“Why Nations Fail: The Origins of Power, Prosperity, and Poverty,” by Daron Acemoglu and James Robinson
Daron Acemoglu and James A. Robinson – the authors of “Why Nations Fail” – attempt to explain the gut-wrenching poverty that leaves 1.29 billion people in the developing world struggling to live on less than $1.25 a day … the average American is seven times as prosperous as the average Mexican, 10 times as prosperous as the average Peruvian, about 20 times as prosperous as the average inhabitant of sub-Saharan Africa and about 40 times as prosperous as the average citizen of such particularly desperate African countries as Mali, Ethiopia and Sierra Leone.
What explains such stupefying disparities?
The authors’ answer is simple: “institutions, institutions, institutions.”
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Many societies have done well for a while — until powerful people get out of hand. This is an easy pattern to see at a distance and in other cultures. It is typically much harder to recognize this pattern in your own society, nation. Why is that?
Because it is much easier to see the faults of others than it is to see our own. It’s human nature… an all too common bias.
Daron Acemoglu, Elizabeth and James Killian Professor of Economics at MIT, delivered the 26th Annual Henry George Lecture. The lecture is sponsored by The Department of Economics and Finance.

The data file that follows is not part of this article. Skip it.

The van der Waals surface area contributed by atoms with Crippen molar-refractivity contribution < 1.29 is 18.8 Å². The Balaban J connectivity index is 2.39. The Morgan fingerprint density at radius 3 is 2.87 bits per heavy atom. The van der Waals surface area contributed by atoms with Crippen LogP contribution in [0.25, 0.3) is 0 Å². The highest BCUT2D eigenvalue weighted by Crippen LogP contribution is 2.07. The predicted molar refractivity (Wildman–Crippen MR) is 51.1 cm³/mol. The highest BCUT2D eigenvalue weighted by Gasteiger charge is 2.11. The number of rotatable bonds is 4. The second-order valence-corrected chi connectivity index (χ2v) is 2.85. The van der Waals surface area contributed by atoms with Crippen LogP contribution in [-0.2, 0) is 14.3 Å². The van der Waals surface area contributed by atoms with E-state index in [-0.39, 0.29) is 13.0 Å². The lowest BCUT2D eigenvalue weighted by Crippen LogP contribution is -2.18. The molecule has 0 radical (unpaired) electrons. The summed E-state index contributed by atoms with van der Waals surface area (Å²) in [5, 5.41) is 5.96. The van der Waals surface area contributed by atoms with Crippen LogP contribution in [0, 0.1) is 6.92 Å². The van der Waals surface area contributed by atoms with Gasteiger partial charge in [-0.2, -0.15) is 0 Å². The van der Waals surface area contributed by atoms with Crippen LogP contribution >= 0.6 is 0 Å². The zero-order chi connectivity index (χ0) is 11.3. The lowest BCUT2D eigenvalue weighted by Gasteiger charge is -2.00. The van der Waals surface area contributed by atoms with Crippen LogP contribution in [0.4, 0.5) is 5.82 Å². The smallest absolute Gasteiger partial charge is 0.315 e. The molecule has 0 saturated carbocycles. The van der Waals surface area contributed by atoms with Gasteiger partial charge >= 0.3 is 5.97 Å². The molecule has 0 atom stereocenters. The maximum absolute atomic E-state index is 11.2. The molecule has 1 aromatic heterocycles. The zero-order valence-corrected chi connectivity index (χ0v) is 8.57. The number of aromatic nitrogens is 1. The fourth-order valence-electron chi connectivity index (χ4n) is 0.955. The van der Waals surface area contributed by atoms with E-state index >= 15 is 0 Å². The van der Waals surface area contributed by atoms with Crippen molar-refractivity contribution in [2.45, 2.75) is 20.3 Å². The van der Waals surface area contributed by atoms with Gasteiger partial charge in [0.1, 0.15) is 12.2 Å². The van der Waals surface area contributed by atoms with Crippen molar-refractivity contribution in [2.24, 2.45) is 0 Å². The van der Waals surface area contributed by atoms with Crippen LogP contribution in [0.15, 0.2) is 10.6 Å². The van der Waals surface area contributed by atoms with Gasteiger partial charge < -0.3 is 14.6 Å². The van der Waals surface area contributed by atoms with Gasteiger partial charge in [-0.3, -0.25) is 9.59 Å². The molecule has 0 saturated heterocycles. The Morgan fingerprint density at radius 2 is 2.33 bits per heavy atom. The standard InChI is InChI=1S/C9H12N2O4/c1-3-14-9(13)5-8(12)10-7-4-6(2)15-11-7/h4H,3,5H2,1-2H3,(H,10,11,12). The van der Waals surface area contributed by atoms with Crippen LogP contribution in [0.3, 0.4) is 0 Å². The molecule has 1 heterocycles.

It is among the grandest topics in scholarship: Why do some nations, such as the United States, become wealthy and powerful, while others remain stuck in poverty? And why do some of those powers, from ancient Rome to the modern Soviet Union, expand and then collapse?
From Adam Smith and Max Weber to the current day, scores of writers have grappled with these questions. Some scholars, like Weber, have argued that religious or cultural differences create vastly different economic outcomes among countries. Others have asserted that a lack of natural resources or technical expertise has prevented poor countries from creating self-sustaining economic growth.
Economists Daron Acemoglu of MIT and James Robinson of Harvard University have another answer: Politics makes the difference. Countries that have what they call “inclusive” political governments — those extending political and property rights as broadly as possible, while enforcing laws and providing some public infrastructure — experience the greatest growth over the long run. By contrast, Acemoglu and Robinson assert, countries with “extractive” political systems — in which power is wielded by a small elite — either fail to grow broadly or wither away after short bursts of economic expansion.
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Daron Acemoglu explains how inequality threatens the United States and why we will overcome it.